#154 – Portal Registry Security


This week on the podcast, Dan shares some tips on monitoring Tuxedo domains and Kyle discusses how to secure portal registries when accesses externally.

Show Notes

  • Data Mover Follow-up @ 3:00
  • PeopleTools POC Business Case Document @ 5:45
  • Tuxedo Service Monitoring @ 7:30
    • PS_HOME/utilities/psautolog.sh
  • Limiting Access to Portal Registries @ 17:45
    • GreyHeller/Appsian
    • Role Flipping
    • Separate Registry and Obscurity
    • LB/RPS/WL Filter Security
    • VPN Access
    • Conditional Navigation

#152 – PSDbPrivs



This week on the podcast, Dan shares an open source project to manage your Oracle Database grant permissions from the PIA. Kyle gives Dan some tips on using SSH aliases, and Dan shares how to trace FTP transactions with PeopleSoft.

Show Notes

#150 – PIA URLs & IB Failover


This week on the podcast, Kyle discusses a workflow message tester, and the thought process behind setting up IB failover. Dan explains what the ampersand at the end of URL means for PIA URLs.

Show Notes

#148 – Recent Places


This week on the podcast, Dan and Kyle talk about what happens when you add a node to the node network, tracing unified navigation, and how to increase the number of Recent Places stored in the system.

Show Notes

Elasticsearch: Anatomy of a Search

Search is becoming more important in PeopleSoft and is often required for applications to work properly. We’ve talked before on how to configure Elasticsearch with PeopleSoft, but what happens when we perform a search? There are a number of moving parts that handle the search query, applying security and displaying the results. Let’s take a look into the anatomy of a search to understand the process.

Overview of the Search Flow

The user creates a search request. Generally, this happens when a user opens the Search Box and enters a term or terms to search on. But this process can also start from a component. A good example is the “Find Learning” page in ELM. When you open the component, it runs sends a query to Elasticsearch for data to populate the page with.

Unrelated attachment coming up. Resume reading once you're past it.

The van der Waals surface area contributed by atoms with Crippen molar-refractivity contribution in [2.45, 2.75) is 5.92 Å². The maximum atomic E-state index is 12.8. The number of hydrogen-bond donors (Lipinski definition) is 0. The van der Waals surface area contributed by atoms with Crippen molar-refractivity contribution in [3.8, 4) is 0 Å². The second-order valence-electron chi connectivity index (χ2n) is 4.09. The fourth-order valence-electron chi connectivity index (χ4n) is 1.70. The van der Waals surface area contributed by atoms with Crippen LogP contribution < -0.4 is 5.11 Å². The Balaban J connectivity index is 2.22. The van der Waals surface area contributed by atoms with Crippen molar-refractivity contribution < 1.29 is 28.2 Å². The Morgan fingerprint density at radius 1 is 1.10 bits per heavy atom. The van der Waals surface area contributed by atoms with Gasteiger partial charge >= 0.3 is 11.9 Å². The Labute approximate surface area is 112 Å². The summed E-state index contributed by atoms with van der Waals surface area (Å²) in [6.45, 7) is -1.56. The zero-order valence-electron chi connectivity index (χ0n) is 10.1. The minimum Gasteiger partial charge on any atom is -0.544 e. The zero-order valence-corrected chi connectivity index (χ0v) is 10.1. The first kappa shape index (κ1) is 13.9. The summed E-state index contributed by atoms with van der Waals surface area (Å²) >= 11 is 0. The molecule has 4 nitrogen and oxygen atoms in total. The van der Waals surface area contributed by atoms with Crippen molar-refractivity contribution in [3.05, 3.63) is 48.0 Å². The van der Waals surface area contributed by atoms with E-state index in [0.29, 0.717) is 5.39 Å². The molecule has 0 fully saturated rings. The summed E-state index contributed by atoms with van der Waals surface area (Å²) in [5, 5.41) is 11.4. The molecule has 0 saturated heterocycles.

Search Framework Builds the Query

The search request from the user needs to be parsed and formatted so that Elasticsearch understands the query. The app package PT_SEARCH has a number of methods that check for wildcards, partial words, and create a valid JSON request for Elasticsearch.

IB Builds JSON Message

In the app package PTSF_ES, the JSON search query string is converted into an IB Message using the IB_GENERIC message. The app package also builds the HTTP headers for the transaction, such as the content-type: application/json and the Authorization header.

The Integration Broker POSTs the message against the alias for the Search Category. If you deployed the EP_ASSETS search in Finance for the database PSFTDB, the alias is ep_assets_psftdb_orcl_es_alias. When you search, you search against the Search Category instead of the individual indices. The alias is the Elasticsearch mechanism to let you search against the category instead of each index.

Elasticsearch Validates Security

A PeopleSoft plugin running in Elasticsearch verifies the security of the user request before running the query. The orcl_es_auth plugin will validate the Basic Authentication value in the HTTP POST from the IB. The user it is validating is esadmin – the user and password defined on the Search Instance page. In your Elasticsearch logs, you can see the validation happening:

[authentication           ] Authentication plugin : authenticate method
[authentication           ] Authentication type : Base64
[authentication           ] Authentication successful

ES Runs the Query

Next, Elasticsearch will run the query. In the Elasticsearch logs, you can see which indexes are used to perform the search:

[orclacl                  ] Indices/ aliases : [ ep_assets_psftdb_orcl_es_alias ]
[orclacl                  ] Index types retrieved : [ ep_am_asset_psftdb ]

In this example, the EP_ASSETS Search Category has only one index associated with it.

ES Checks the ACL Cache

After Elasticsearch has the search results for the query, the results are filtered based on PeopleSoft security. Search Definitions can implement different security types to lock down search data. There is User/Role security, as well as Document security. If a Search Definition has a security type, the security data is collected when the Search Index is built with PTSF_GENFEED. The security attributes are attached to each row of data sent to Elasticsearch.

If the index has security enabled, Elasticsearch needs to know what security the user running the query has access to. The orcl_es_acl plugin is responsible for managing the user security data inside Elasticsearch. If the user has run a query in the last two hours, the orcl_es_acl plugin uses the existing security data for the user stored in Elasticsearch.